Bill Cosby and Alvin Poussaint write convincingly (if not originally) about the need for blacks to stop thinking about themselves as victims and to find it within themselves to overcome deep feelings of inferiority that become self-fulfilling prophesies. Cosby should be commended for lending his name and well-deserved reputation for decency and common sense to this effort. It is a good and noble thing he seeks to do.
Given that, I am troubled and--to put it mildly--deeply irritated by Cosby’s recent comments about Clarence Thomas on the Larry King show. Cosby was asked by King about the possibility of any affinity between his views and those of Thomas. Cosby denied him (more than three times) asserting that Thomas doesn’t "care about anybody" and that he is a "brother light." King emitted an insipid laugh in response to this comment.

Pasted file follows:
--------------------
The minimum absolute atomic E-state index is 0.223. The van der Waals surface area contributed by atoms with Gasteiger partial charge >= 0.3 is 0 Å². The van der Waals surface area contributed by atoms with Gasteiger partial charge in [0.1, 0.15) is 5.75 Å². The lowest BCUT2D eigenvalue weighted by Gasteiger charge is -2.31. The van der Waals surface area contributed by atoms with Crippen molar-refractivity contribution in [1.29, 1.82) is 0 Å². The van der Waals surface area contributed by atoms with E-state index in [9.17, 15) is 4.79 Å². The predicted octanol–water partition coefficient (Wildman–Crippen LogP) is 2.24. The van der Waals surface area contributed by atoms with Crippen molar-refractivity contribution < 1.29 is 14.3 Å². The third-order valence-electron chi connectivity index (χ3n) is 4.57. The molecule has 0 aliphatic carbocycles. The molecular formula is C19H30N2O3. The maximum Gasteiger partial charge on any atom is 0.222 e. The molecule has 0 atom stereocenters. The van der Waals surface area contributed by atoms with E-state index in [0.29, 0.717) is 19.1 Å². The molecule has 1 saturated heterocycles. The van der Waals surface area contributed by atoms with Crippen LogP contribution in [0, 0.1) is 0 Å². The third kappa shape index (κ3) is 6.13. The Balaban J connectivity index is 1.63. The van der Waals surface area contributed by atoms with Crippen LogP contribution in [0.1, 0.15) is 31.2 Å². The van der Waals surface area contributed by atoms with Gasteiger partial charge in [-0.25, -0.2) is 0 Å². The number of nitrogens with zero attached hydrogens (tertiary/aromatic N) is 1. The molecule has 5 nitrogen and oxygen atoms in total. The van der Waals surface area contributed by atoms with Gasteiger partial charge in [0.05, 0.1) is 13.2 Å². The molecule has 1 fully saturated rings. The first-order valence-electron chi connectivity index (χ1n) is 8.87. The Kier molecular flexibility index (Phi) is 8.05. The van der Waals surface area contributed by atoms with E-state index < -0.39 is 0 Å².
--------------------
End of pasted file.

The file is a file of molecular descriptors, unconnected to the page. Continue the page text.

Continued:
This display does not square at all with Cosby’s own (?) words in the essay to which I link above:
Many people who are trying to make it find themselves struggling against fellow African Americans so lost in self-destructive behaviors that they bring down other people as well as themselves.
Precisely. And it also shows that he--like so many others--has never confronted Thomas in his own words. But I guess he thinks it’s o.k. to press on with some prejudices . . .